Royal Dutch Shell’s announcement this morning that it is selling its holding in six oil and gas fields in the Gulf of Mexico is by no means a signal that the Anglo-Dutch major is about to reduce its presence in the area. The company is doing what most of its peers have been doing - selling non-core assets and focusing on higher-quality ones.
At the same time, most of the supermajors are also increasing their capital expenditure budgets in an attempt to increase production growth – one of the themes to come out of the third quarter reporting season that just ended which saw Exxon and Shell report sharply higher profits, fuelled by strong crude prices and better refining margins.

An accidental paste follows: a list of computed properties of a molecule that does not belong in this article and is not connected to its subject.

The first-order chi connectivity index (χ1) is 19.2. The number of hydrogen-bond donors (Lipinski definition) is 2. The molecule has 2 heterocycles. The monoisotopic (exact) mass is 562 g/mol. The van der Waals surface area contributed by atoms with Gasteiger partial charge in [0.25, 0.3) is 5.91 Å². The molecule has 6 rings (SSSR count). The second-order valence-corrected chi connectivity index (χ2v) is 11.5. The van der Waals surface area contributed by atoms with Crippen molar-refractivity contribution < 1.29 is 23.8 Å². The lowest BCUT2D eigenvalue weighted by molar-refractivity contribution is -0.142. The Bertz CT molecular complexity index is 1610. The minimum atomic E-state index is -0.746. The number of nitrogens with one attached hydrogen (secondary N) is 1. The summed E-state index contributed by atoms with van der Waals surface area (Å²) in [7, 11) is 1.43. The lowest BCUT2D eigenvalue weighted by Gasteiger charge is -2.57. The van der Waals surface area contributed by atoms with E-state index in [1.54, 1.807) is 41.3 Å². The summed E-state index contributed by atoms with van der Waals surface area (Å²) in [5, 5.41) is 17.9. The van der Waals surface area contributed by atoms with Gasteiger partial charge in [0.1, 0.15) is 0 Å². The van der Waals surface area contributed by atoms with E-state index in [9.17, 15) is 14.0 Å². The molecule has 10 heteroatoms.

Even BP, which has been hard hit by the accident in the Gulf of Mexico, said in its third quarter results that given the strength of its underlying cash flows and “the investment opportunities available to us”, its 2011 capex is under review and “is expected to exceed the $18bn previously indicated”.
Analysts at Evolution Securities, in a note this morning, had this to say about Shell’s deal:
“…we suspect we’re about to see an increase in capex budgets as big oil decides to sanction more projects. Even BP after Macondo [the ruptured well in the Gulf of Mexico] is looking to increase capex next year not because of inflation (although it’s bound to become a factor) but to accelerate new investments. We suspect Big Oil will be tempted to keep recycling cash from non-core operations into exploration and new projects. The more aggressive they are in pursuing in this strategy the better it may be for shareholders.”